IRISH SOUTHERNISM OF THE WEEK
Lose an hour in the morning and you’ll be looking for it all day: A late start puts a person behind all day long, in need of a do-over…. The way I feel every year during the week after Americans “Spring forward” into daylight savings time. (Those glib-tongued Celts imbued the South’s inhabitants with their genetic gift for gab and humor.)
FRIED GREEN TOMATOES STACK UP AS FINE AS FROG HAIR
“It’s not easy being green,” says Kermit the frog. But this time of year, everybody wants to be green, wear green, decorate with green, or consume green.
And why not? It’s St. Paddy’s Day week, when most Americans claim a wee drop o’ Celtic blood, with or without confirmation from ancestry.com.
In anticipation of our annual March 17th excuse for an Irish party, this is the week when entire rivers have been dyed green. Corned beef and cabbage are “perfuming” enough kitchens to gas up a hot air balloon. And the week’s sales of Guinness and Irish whiskey could float a boat.
But this cook has been there, done that already. That’s why I’m going off script for the first time in five years by introducing fried green tomato stacks into the week’s green-themed culinary celebration. The tried-and-true Southern dish serves equally well as appetizer or main dish, and it pairs well with my favorite brews.
The “recipe” is an assemblage composed of three separate parts: Fried green tomatoes, bacon pimento cheese and roasted red pepper pesto. What’s not to love about ANY and ALL of these? And once made up, each component may be paired with other dishes and condiments. Here’s a thought: Layer the fried green tomatoes, pesto and pimento cheese on your favorite burger. Can we spell H-E-A-V-E-N??
If staying pure to the concept, though, create stacks by alternating layers of fried green tomatoes with the bacon pimento cheese. Slather the layers with the red pepper pesto.
Try pairing your Fried Green Tomato Stacks with one of Mississippi’s home-brewed craft beers such as Biloxi Brewing’s Salty Dog beer. Then go on to experiment with beers from the other breweries. As the Irish always say, “It’s six of one half a dozen of the other” as to which will whet your whistle best.
FRIED GREEN TOMATOES
Green tomatoes are available at Kroger and Walmart. Plan to use them the day of purchase or they will continue ripening.
1 lb green tomatoes, skin on
1/2 c all purpose flour
1/2 c yellow corn meal
3 eggs, beaten
1/2 tsp table salt
Beat the eggs and have ready in a bowl. Whisk together the flour, salt and corn meal and have ready in a large plate. Slice the tomatoes about a quarter-inch thick, skin-on. Dip in the egg, shake off excess, and dredge in the flour-cornmeal mixture. Shake off excess and place on a rack to set up.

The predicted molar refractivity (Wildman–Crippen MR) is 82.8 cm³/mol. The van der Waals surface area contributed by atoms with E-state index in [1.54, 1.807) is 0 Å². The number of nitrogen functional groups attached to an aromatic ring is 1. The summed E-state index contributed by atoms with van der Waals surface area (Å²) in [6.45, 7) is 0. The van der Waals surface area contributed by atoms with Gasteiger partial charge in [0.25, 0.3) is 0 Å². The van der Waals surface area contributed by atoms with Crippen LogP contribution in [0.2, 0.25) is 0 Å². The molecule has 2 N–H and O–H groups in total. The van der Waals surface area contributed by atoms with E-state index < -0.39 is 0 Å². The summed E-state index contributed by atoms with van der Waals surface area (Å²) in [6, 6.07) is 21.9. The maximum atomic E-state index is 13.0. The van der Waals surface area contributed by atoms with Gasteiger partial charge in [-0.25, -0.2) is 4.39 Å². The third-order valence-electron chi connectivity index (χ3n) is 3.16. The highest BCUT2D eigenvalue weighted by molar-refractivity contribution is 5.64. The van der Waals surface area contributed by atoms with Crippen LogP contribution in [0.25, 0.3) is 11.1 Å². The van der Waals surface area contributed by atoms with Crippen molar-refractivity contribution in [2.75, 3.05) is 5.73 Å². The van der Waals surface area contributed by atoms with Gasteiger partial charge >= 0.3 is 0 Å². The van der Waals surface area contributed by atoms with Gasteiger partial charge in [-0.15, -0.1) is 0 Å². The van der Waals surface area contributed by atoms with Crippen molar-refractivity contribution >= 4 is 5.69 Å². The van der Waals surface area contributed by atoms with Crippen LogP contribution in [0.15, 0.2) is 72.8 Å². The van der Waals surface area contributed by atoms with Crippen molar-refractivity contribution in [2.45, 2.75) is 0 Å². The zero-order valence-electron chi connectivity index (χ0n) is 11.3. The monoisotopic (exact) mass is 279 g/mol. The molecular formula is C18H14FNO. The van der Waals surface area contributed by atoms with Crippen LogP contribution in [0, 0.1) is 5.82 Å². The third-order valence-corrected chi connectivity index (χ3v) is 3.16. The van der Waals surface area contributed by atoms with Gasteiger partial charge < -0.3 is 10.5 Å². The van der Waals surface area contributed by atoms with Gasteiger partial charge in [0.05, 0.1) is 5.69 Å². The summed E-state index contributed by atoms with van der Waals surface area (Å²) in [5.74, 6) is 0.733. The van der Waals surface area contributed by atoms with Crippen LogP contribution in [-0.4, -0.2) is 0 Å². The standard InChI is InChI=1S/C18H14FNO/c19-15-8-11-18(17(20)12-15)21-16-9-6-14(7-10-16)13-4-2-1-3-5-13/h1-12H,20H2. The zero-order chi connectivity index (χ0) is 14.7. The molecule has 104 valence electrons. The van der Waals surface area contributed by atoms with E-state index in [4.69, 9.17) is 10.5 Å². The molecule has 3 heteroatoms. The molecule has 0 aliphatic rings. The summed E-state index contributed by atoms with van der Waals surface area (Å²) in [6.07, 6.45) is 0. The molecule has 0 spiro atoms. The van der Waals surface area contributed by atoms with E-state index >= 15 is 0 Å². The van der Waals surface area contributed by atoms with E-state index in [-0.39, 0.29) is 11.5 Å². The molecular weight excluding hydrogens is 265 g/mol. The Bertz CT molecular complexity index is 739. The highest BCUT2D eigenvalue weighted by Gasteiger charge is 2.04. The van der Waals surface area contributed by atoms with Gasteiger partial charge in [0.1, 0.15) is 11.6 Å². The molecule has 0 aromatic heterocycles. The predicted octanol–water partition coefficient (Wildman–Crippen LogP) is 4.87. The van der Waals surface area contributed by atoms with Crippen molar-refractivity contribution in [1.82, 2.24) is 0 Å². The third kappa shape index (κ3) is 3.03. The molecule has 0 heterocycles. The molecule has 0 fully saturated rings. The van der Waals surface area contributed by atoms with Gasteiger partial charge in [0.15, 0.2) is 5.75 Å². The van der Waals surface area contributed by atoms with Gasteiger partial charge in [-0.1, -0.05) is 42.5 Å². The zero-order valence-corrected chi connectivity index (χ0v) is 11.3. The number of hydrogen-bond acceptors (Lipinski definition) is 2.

Pour about a half-inch of cooking oil into a large skillet. Heat on medium-high to about 350˚ (oil will be about to pop but not burning); lower heat to medium if too hot. Carefully slide prepped tomatoes into the hot oil, sides not touching. Fry for about two minutes or until bottom side begins to turn golden brown. Carefully flip to other side and repeat. Remove fried tomatoes to rack positioned over drip pan or paper towels. Sprinkle sparingly with salt to taste.
While still hot, form the tomato stacks; the pimento cheese will begin to melt where it touches the hot tomatoes.
BACON PIMENTO CHEESE
This recipe harks back to the recipe’s origin by calling for cream cheese. When there’s no time to create homemade pimento cheese, I use Pawley’s Island Palmetto Cheese, and mix in Hormel original crumbled bacon.
2-oz jar of diced pimentos (drained)
8 oz extra-sharp cheddar cheese, shredded
4 oz cream cheese
1 tsp white granulated sugar
1/2 c (Duke’s) mayonnaise
Dash of cayenne pepper
Splash of Tabasco or Louisiana hot sauce
1/4 c finely chopped onion, optional
3-4 slices bacon, crisp cooked and crumbled fine (equivalent of 3-4 T)
Add pimentos to cheese in a bowl and mix. Add sugar, mayo and cream cheese to mixture until blended. Stir in cayenne and hot sauce. Last, add the onions (juice squeezed out through paper towel), stirring with hand mixer if you want the mixture soft and spread-able, or with a hand whisk if you prefer it “chunky.” Scrape down the sides of the bowl as you mix. Fold in crumbled bacon until well blended. Chill at least 2 hours.
ROASTED RED PEPPER PESTO
Roasted red peppers may be made from scratch by placing them on an open flame and turning them as the skin blisters, or by roasting in the oven until the peel separates from the pepper flesh. But it’s easier to purchase them already roasted and peeled at the olive bar, or in 12-oz jars sold in the Italian specialty section of the local grocery store.
2 (12-oz jars) roasted red peppers (3 c)
2 cloves garlic, peeled
1/4 c toasted pine nuts
Juice from one lime
1/2 tsp kosher salt
To toast the pine nuts, heat a skillet on the stove for about 2 to 3 minutes. Add the pine nuts in a single layer without any oil. Shake the pan and turn the nuts with a wooden spoon until they turn golden. Once they start to toast, shake continuously and remove skillet from heat before the nuts over-cook. Cool completely.
Drain the peppers and remove any remaining seeds. Combine all ingredients in a food processor or blender and pulse until combined and smooth. Store in a sealed container in the fridge up to a week.
VARIATION: Add one or two leaves of fresh basil.
Laurie Triplette is a writer, historian and accredited appraiser of fine arts, dedicated to preserving Southern culture and foodways. Author of the award-winning community family cookbook GIMME SOME SUGAR, DARLIN’, and editor of ZEBRA TALES (Tailgating Recipes from the Ladies of the NFLRA), Triplette is a member of the Association of Food Journalists, Southern Foodways Alliance and the Southern Food and Beverage Museum. Check out the GIMME SOME SUGAR, DARLIN’ website and follow Laurie’s food adventures on Facebook and Twitter.
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